Places and Events: Early American Crime in San Francisco (and I Don’t Mean Alcatraz)

Go to EAC Places and Events

Anyone with an interest in crime history must visit Alcatraz while in San Francisco (My daughter said after our tour, “Of all the prisons I have visited, this one definitely ranks in the top three!”).

But if you decide to take the boat from Pier 33 at Fisherman’s Wharf out to the island, you should also plan to stroll down to Pier 45 and visit the Musée Mécanique, where you will find spectacles of crime and punishment that may rival anything you find at “the Rock.”

The Musée Mécanique is a working museum of antique coin-operated arcade machines, and many of them involve themes of crime and punishment (see below). But even if these displays are too gruesome for you, there are plenty of other old-fashioned games and amusements that will definitely strike your fancy.








Prisons and Punishments: Dining at Alcatraz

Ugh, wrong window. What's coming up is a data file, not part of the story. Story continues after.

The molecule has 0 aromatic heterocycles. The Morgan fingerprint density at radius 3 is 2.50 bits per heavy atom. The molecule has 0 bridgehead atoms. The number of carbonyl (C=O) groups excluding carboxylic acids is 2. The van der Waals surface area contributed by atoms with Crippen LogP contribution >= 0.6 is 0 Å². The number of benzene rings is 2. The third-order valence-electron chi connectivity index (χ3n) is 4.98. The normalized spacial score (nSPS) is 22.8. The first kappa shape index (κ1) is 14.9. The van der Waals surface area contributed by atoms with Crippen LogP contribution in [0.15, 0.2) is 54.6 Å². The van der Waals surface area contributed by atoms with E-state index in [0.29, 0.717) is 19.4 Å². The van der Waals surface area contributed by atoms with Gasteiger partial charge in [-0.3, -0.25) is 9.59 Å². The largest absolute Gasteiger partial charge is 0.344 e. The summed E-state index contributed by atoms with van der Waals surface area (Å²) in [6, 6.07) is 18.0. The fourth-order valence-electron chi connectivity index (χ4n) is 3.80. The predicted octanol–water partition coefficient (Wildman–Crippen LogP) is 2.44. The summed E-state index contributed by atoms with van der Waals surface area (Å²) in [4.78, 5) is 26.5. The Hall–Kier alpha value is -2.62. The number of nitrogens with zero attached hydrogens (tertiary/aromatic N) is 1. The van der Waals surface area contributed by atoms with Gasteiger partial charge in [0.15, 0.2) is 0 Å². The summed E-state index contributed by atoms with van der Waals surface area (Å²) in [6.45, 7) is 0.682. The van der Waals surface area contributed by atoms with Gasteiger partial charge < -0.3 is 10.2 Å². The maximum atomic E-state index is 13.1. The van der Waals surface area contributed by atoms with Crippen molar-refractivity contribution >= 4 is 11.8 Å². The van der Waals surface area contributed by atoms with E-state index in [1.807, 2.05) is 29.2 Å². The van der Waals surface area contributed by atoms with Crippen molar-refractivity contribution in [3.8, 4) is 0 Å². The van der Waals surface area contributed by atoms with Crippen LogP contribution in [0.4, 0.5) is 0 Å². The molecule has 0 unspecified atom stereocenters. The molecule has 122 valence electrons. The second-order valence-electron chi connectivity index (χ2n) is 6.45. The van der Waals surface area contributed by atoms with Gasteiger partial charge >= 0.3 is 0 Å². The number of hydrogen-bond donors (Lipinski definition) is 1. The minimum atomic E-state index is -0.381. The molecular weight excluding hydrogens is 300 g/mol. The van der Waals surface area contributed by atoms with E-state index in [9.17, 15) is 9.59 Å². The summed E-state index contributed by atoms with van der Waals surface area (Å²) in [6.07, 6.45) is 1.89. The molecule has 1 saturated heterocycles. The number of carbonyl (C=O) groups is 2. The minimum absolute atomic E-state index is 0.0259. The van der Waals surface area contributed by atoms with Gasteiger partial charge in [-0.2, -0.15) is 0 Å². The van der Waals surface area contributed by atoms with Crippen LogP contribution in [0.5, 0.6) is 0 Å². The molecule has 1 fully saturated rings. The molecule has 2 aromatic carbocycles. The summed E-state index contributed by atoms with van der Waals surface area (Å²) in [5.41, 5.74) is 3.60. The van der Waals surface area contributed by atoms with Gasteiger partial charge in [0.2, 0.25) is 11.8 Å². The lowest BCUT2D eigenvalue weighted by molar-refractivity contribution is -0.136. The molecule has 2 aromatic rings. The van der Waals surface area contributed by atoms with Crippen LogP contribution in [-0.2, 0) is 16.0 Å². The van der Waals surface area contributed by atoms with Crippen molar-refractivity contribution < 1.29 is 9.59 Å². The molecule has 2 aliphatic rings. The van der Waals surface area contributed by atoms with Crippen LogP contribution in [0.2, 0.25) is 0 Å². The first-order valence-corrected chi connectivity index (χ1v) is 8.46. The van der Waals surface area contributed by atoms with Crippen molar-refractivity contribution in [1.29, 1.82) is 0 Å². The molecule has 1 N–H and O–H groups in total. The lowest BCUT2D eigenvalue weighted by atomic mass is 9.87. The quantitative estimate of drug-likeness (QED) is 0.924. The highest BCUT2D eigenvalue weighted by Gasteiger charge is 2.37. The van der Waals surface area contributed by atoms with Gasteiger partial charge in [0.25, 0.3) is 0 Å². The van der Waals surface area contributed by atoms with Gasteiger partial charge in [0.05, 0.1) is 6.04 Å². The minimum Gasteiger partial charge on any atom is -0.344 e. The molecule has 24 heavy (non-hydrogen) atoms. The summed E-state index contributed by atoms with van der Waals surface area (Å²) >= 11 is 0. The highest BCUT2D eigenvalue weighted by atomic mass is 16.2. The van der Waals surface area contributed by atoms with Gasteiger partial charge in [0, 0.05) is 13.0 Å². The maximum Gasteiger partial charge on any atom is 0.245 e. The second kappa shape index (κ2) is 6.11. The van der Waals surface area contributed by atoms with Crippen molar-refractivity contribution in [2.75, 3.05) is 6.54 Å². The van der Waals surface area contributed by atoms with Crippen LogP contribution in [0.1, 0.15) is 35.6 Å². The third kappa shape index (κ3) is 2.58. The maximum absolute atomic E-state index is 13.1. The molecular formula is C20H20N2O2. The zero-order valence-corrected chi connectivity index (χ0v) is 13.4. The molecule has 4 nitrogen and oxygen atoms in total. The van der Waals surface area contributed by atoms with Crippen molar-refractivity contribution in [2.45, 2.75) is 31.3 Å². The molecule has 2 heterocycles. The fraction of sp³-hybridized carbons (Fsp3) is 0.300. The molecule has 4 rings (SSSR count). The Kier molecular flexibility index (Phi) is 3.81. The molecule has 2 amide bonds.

With so much information on the Web about Alcatraz, I feel little need to write about my recent visit to this historical prison. But given my latest articles on prison food, I can not pass up posting some of the pictures I took of the kitchen.

Prisoner meals were governed by “Alcatraz Regulation #33: DINING ROOM RULES”:

Meals are served three times a day in the dining room. Do not exceed the ration. Do not waste food.

Working in the kitchen was one of the best jobs a prisoner could have (although I would certainly be nervous if they had easy access to the knives).



Breakfast menu.

Breakfast menu.



Eat Like an Early Convict: Prison Food Recipes